God, AIDS, Africa & HOPE

pensée of a Catholic priest

Bridging continents

Fr Wim Lindeque, HOPE Goodwill Ambassador Katlego Maboe , Fr Stefan Hippler with Children of the Manenberg Afterschool Development Centre, a partner organization of HOPE Cape Town in Manenberg.

Preparing for my next trip starting in 2 days to Europe I also have to see to the talks I will give, the PowerPoint I will design to bolster the words spoken and to give color and pictures supporting the imagination of those listening and interested to know more about the work of HOPE Cape Town. The longer I am in this sort of business to connect different worlds I realize how difficult it has become to bring one world to another and to make sure, words are understood in the sense they are intended.

Yes, we speak the same language, we use the same words, but the framework of thinking, the weight of education and upbringing, the scenarios of real life experience seems sometimes so far away from the life presented in a talk or workshop.
How to bring the despair of a family living under the poverty line to somebody who has never experienced hunger?
How to bring the cold and the wet of a Cape Town winter day in Blikkiesdorp into the warm German homes?
How to explain the plight of not knowing what the day will bring in the Cape Flats and who will lie shot death in the crossfire of the gangs later that day in the dark morgue of Cape Town?
How to balance the hopelessness of so many South Africans against the possibilities and the beauty of a country rich on resources but suffering under a corruption so obvious that it hurts – with no European logic left to explain that people don’t rise up and stop allowing the abuse of those capturing the state entities.

Blikkiesdorp – semi-permanent housing close to the airport

Besides the difficulties to bring the world of Africa to Europe – or even the USA – there is also the way to fund-raise a complete different one. Perception how to assist and help is different in Europe compared with Africa – and once again completely different in the USA. So whatever you do, one has to reflect and think clearly who are the people one wants to address and how to creep in their minds and hearts and connect the dots so far away from each other.

Being a small organization in Africa, but connected with two other continents is a constant challenge – times of pure charity for those in far away Africa as I have known in in my childhood are gone – and I guess this is good like it is.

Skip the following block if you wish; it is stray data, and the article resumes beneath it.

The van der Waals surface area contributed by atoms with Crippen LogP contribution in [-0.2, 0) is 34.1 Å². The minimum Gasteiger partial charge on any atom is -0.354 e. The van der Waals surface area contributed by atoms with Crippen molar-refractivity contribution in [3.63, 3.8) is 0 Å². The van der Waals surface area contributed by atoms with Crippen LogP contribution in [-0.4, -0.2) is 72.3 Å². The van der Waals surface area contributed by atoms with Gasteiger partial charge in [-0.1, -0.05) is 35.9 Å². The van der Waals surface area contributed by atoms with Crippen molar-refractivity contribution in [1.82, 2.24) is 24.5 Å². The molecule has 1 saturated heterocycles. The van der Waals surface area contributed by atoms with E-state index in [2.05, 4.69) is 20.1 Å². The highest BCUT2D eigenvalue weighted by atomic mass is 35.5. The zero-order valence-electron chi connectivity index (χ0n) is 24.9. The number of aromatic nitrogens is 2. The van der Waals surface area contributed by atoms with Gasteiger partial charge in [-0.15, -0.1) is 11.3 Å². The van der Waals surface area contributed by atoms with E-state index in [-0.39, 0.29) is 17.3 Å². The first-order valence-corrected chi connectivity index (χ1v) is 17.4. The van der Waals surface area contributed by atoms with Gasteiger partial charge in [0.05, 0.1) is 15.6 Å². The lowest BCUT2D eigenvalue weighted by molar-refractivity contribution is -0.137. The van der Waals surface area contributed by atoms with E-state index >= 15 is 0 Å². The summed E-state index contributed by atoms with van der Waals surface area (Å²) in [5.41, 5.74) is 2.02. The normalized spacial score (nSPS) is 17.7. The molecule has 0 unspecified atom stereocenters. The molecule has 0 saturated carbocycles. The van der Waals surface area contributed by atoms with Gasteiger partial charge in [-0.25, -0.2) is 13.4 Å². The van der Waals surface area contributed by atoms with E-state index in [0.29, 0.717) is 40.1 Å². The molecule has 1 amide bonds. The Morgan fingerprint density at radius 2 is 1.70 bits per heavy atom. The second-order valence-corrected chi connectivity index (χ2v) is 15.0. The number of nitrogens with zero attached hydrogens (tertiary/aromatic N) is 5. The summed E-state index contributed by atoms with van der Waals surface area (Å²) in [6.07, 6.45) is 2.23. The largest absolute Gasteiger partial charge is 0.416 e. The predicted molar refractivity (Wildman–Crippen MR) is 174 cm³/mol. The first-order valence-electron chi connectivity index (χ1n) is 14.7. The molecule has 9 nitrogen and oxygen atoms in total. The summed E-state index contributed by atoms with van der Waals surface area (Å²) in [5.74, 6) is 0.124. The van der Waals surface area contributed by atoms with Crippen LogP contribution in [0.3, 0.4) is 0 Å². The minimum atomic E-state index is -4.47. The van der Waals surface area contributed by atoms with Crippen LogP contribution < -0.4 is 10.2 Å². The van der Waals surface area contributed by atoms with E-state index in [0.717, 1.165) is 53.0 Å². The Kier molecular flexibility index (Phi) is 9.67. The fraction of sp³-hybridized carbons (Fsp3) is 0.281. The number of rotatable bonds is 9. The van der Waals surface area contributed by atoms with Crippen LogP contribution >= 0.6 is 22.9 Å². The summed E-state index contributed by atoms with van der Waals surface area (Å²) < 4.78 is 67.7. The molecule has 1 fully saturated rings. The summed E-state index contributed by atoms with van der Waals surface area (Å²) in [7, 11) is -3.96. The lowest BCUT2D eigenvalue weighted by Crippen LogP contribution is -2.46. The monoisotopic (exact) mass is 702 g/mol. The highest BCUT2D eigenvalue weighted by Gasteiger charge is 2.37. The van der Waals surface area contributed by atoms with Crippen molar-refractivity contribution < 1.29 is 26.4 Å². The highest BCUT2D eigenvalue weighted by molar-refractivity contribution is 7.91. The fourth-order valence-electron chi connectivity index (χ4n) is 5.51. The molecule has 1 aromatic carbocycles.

Solidarity, love of the neighbor and the stranger as requested by most religions need in our days strangely lots of translation work – the global village has quite some gaps to fill to make the connection a solid and understandable one.

But be it as it is – the challenge is on for me for the next 4 weeks to bring Blikkiesdorp, Tygerberg Children’s Hospital and it’s people, family and kids and also those of our partners in Manenberg and Delft to all those who are willing to listen, to learn and to connect – in different ways, with different possibilities – but at the end as a blessing for all being touched by the work of HOPE Cape Town.

 

Munich – Presentation to the Wirtschaftsbeirat of Bavaria

Filed under: Africa, HOPE Cape Town Association, HOPE Cape Town Association & Trust, HOPE Cape Town Trust, HOPE Cape Town USA, Networking, Reflection, Society and living environment, South Africa, , , , , , , , , , , ,

Working means networking

No NGO is working alone – even if the South African fundraising market is heavily contested and organizations try to gain the upper hand in securing funds, networking is an essential. There is unfortunately not really a culture to this – and140404_A3-Poster Leader Recruitment 2014_colour_v02-a jealousy and the meaning of superiority can undermine every effort to network on the same eye level. Obviously there are also exceptions, but it has to be said that there is a long way to go in South Africa to understand the real meaning of working together. Next jealousy is politics the other downfall when it comes to the attempt to work together. It was amazing to see how many “hopes’ have been created after the visit of chancellor Angela Merkel to HOPE Cape Town and I was thrilled to see an organization in Durban using even our logo for their advertising. Even in certain township communities  people try to cash in on associating themselves with similar wording. Amazing to see when analytically observed…